Cypress Hills to Eastend and back

Up early this morning to do dawn chorus around Cypress lodge. Wonderful weather and birds. Then a great breakfast with Red Crossbills at the lodge restaurant. This male was part of a family group including a juvenile, a one year female, and an adult female. This 'type' of Red Crossbill has a distinct song type that differs considerably from the birds we are used to in Ontario (less trilling and more jumbly if that makes sense). It was a gorgeous bird.

The highlight of the day was watching a male Prairie Falcon feed a one or two day old hatching at close range. We had superb views with the scope looking right into the nest. Then the bigger female appeared and they did a mate exchange before she began brooding. This picture is pretty crappy but it gives an idea of the view!

The raptors in southwestern Sask are great. There are Swainsons, Red-tails and Ferruginous everywhere and we found multiple nests of each plus two Great Horned Owl nests. Out here there is nowhere to hide with very few nest tree options! This light phase Swainson's perched nicely for an early evening shot.

Tomorrow we are off to Bigstick, Luck Lake and then spending the night in the Battlefords. Should be another great day!


Calgary to Cypress Hills Saskatchewan

After a great evening with Cathy and Roger Watson (thanks guys!), Paul and I began our two week adventure in Alberta and Saskatchewan by heading east from Calgary towards the Cypress Hills. We pulled into the Tims at around 2:40 am (seriously) and were soon heading out of the city rolling towards the hills. Shortly after 3 am the first light started to appear in the sky, though the sun wouldnt rise for over two more hours.

We spent most of the day in the Cypress Hills in both Alberta and Saskatchewan, ending up south of Maple Creek where will spend two nights. There were tons of highlights today but the biggest flurry was early on in the day when we had an adult Goshawk stoop low across the road in pursuit of a songbird (sorry, it didnt garner much attention), soon followed by a provincially rare Red-headed Woodpecker looking very lost on a fence line in the middle of the prairies! I took a record photo of the latter just for documentation. The actual location of the bird was at the corner of Hwy 41 and the Cypress park turnoff a few km south of Elkwater.

Soon after this, a pair of uppies (Upland Sandpipers) landed at the roadside and provided stunning views. This provided my best photo opp of the day.

In early afternoon we had lunch at Cypress Lake resort in Sask. The feeders there are great fun with Red Crossbills regular attendees (pics to follow in the next post). A showy pair of Western Tanagers provided some nice colour while we enjoyed a well deserved lunch break. Here is the male.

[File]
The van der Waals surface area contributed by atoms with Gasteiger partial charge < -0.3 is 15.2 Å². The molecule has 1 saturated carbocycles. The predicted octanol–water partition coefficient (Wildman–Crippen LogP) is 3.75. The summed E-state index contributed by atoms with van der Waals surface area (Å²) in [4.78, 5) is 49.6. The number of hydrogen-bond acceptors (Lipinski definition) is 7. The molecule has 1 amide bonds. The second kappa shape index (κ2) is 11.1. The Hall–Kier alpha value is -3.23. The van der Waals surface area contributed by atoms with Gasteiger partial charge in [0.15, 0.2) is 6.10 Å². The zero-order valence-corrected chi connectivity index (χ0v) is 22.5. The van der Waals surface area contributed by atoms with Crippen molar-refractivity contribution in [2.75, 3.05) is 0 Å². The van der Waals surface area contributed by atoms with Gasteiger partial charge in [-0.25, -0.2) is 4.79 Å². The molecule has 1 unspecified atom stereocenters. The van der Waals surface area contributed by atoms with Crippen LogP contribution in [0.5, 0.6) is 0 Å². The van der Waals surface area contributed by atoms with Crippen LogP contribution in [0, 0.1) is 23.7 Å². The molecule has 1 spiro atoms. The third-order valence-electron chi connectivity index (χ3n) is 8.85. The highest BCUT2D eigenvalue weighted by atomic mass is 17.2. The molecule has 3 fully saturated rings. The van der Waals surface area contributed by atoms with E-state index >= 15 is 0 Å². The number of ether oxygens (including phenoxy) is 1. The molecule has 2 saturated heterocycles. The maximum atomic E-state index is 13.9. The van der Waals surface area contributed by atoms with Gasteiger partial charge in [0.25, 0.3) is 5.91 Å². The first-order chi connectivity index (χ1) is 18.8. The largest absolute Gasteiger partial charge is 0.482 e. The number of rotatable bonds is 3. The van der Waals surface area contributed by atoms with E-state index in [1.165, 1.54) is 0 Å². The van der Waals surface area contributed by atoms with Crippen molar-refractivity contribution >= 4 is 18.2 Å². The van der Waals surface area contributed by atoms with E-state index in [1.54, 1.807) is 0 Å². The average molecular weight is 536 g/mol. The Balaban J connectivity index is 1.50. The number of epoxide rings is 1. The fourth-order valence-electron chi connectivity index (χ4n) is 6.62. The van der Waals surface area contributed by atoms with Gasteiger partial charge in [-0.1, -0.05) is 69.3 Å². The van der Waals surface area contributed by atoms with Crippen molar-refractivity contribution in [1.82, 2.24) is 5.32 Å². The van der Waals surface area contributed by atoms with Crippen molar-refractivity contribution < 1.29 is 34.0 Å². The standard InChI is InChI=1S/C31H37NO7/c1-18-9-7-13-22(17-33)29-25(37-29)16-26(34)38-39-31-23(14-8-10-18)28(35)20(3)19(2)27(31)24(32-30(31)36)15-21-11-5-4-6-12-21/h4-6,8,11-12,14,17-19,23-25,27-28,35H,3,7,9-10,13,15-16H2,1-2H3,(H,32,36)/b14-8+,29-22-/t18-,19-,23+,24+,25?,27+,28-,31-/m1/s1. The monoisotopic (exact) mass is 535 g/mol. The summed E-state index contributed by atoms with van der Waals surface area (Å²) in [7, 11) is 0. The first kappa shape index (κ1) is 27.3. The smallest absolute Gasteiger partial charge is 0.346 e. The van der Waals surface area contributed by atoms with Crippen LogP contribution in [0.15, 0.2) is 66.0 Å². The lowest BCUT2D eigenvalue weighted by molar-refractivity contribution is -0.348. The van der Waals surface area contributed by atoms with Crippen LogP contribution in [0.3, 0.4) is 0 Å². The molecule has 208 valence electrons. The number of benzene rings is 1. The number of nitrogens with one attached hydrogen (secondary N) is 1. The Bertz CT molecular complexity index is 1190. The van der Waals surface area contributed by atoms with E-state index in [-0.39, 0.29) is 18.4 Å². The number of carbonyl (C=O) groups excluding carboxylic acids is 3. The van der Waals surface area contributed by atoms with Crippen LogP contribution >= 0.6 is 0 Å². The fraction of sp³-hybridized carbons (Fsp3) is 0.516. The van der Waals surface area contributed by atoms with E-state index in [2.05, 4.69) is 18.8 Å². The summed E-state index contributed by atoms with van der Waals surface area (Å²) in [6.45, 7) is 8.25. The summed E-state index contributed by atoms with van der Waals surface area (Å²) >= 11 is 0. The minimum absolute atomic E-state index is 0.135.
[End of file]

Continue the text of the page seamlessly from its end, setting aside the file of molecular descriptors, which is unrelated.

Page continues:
Finally caught up enough to get out and do some video and still shooting at Pelee and Ojibway over the weekend. While several birders described the birding as 'slow', I found that there was a good diversity of birds at both sites. In short, the birding was good, especially considering it was May 2nd. How quickly folks forget what the typical pattern is at this time of year! Every day cannot be a twenty plus warbler species day, though even that was possible today if you worked hard all day.

One of the most rewarding finds was a bird that had been staked out for several days in front of the visitor center - a Grasshopper Sparrow. I got great video of it foraging at distances as close as ten feet. I also snagged a bunch of stills. Here is one of the best.

When I examined some of my video and stills on a larger screen I noticed that the sparrow had an interesting tag along - a small tick embedded just under its right (from its perspective) eye. While most humans find ticks disgusting, they are a fact of everyday life for many birds and mammals which are the normal hosts for many tick species. Obviously this also makes birds vectors for the spread of ticks, and tick born illnesses. I wonder where this tick actually originated? Did it pick up the tick at Pelee or perhaps somewhere in the southern US where the sparrow wintered? Regardless it is a reminder of the rigors and realities of the natural world - tough, but still beautiful.

It was great to spend some time videotaping at Ojibway reserve and nature center in south Windsor. The feeder set up that Paul (Pratt) and staff have put together there is great. Birds were abundant and diverse and a huge flowering redbud provided a nice backdrop for the attendees. The park was full of song and one of the nice surprises while taping the 'regulars' was hearing a singing male Blue-winged Warbler. With a little effort I managed to get a decent image of the stunning bird.

I'm looking forward to another great spring at Pelee. This will be the 38th year I have spent a week or more birding here in spring and its always a fabulous learning experience. Always unique each time, and always a wonderful journey. I look forward to seeing my old friends on the trails and meeting some new ones as well.

Good Birding! Tom